Anish: In this case we are talking about how the fault it routed. To be consistent and allow for interop we should allow the reciever to attempt to get the fault back to the sender.

David: I take your point. I think Anish's idea is more in line with the other grey boxes.
... That still provides a reasonably clear statement that we can make 'at the top of the box'.

Marc: If we allow the responder to ignore None then we don't need to keep it.
... The reason for None was for the sender to say 'I don't want any response back'
... If we allow the reciever to ignore this and send back a fault, why specify 'None'?

philippe: A mistake has been made. We need a way to tell the sender that something is wrong rather than being silent.

Marc: We need to be consitent about our defaulting rules.
... If we default to ReplyTo and ReplyTo is 'None' we should honoer th 'None' semantics and not send anything.

Anish: In this case the sender has indicated that they want to see faults (FaultTo=anon).
... The defaults are meaningful if the sender doesn't have a preference about where the want faults sent.
... But in this case they were explicit (but wrong) about where they wanted faults sent.

Marc: I agree (for this case) but we need to be consistent.
... Going back to previous question: We are doing somehting that is specific to anonymouse, correct?
... Are we doing something that is specific to 'anonymous' or are we saying that, in general, if the reciever doesn't like FaulTo it should default to ReplyTo?

Anish: The former:

Marc: That's ok, but we need to be consistent.

David: The later (FaultTo defaults to ReplyTo) was the original proposal in the table.

Anish: I was saying something different: if FaultTo is specified we never default to ReplyTo . . .

David: That's untestable.

Arun: You may not be capable of sending a fault to a non-anon FaultTo

Anish: The initial sender created a message which was incorrect. If you strictly followed the rules the fault would never get to the sender.
... If these things make it harder for the test suite, that's ok, as long as we promote interop.

philippe: If would be nicer to the users if they can find out when things go wrong.
... General rule is try to use back-channel to send any faults.

David: This is directly opposite to what 6E says.

Anish: If the sender explicitly separates faults and replies this indicates that the sender . . . .

philippe: Don't drop faults on the floor. Try to send them through the back-channel if you can. Try to respect the FaultTo, but if that resulsts in doing nothing try to send the fault through the back-channel.

Arun: It would help me if someone could summarize the rules that should apply to the whole table.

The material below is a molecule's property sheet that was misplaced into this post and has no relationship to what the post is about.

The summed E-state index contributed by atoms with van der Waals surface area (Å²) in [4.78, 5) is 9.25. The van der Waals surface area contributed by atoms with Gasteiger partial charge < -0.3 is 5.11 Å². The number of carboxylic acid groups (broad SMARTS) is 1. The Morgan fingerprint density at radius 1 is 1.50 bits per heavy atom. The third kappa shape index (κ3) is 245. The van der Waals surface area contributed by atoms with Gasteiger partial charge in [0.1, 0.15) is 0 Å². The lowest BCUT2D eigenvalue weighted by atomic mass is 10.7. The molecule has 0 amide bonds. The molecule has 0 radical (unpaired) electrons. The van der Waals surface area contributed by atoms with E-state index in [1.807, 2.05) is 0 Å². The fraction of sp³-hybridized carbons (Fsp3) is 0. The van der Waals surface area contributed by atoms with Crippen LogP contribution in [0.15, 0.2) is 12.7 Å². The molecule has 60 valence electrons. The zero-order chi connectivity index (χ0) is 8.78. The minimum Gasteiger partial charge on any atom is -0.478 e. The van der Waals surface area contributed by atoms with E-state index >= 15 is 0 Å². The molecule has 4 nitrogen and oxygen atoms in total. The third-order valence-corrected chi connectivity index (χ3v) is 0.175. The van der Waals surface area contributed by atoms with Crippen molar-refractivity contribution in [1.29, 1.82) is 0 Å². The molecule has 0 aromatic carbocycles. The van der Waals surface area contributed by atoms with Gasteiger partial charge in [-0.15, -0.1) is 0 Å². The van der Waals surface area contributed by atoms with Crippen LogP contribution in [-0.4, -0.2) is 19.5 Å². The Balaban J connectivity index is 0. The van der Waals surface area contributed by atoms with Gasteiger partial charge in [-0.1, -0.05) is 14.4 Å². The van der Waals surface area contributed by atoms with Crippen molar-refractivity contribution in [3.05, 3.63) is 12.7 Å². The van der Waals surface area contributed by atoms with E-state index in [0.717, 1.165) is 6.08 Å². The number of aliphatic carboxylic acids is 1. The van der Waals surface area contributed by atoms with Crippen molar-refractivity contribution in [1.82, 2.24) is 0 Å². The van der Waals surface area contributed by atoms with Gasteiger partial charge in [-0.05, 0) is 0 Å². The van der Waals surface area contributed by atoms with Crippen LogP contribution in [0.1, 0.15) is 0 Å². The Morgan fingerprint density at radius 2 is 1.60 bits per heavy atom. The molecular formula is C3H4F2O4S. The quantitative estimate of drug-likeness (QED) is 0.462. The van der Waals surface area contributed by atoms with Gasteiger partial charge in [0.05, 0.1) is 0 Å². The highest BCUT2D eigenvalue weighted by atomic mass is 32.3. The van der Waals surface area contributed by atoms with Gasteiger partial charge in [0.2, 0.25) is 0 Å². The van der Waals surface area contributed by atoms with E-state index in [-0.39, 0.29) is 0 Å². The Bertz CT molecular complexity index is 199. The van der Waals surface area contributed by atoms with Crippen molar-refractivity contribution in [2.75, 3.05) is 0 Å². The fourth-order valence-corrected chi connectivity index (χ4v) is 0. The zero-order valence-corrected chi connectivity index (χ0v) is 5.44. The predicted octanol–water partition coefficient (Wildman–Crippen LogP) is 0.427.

philippe: We still have the rule "try to use FaultTo and if you can't fall back to ReplyTo". We are adding a rule that says "Rather than drop a fault on the floor, try to use the back-channel if it is still open".

Arun: By the second rule - we are overriding the semantics of 'None' URI.

Anish: I am pushing back on the idea of using ReplyTo when you can't use FaultTo

philippe: Your addition is that if you can't use FaulTo try to use the back-channel.
... We have the rule that if you can't use FaulTo fall back to ReplyTo?

Anish: We have that rule, and we need to be consistent.
... If ReplyTo is None and FaultTo is invalid, our current rules say drop the fault on the floor.

philippe: The new rule is don't drop faults on the floor if the back-channel is open.

Gil: But we have to reconcile this with 'None'.
... Need to call out that we are overrding the behavior of 'None' in some cases.

philippe: I suppose so.
... Can we adopt Anish's rule?

Gil: Can we get a clear statement of it?

Anish: If the FaultTo value is incorrect the reciever is going to generate a fault. At its choosing it may send this fault over the back-channel with the understading that the sender may not reciever or process this fault.

David: I'd like to get some mention of the ReplyTo in there, if possible.
... Such as the sender may use the ReplyTo

Anish: You want the ability for the reciever to use either the back channel or the valid, non-anon ReplyTo?

David: Yes.

Gil: This sounds like an interop nightmare.

Arun: If the ReplyTo is None we ignore it?

Anish: Which case is this?

Arun: The case you just mentioned. Invalid FaultTo; try to send via back-channel or, if there is a non-anon ReplyTO, use that?
... Unless ReplyTo is None?
... David's proposal does the right thing for ReplyTo equal anon, non-anon but doesn't do the right thing for None. This means treating None like anon.

David: I wanted an additional step where you can use ReplyTo if it is useful.

Anish: In your change, None is irrelevant?

David: FaultTo is invalid (1) try to use ReplyTo if it gets you somewhere useful (2) if not try to use the back channel

philippe: There are two proposals
... In both cases FaulTo is invalid
... According to Anish you try to send the fault on the back channel
... According to David you look at ReplyTo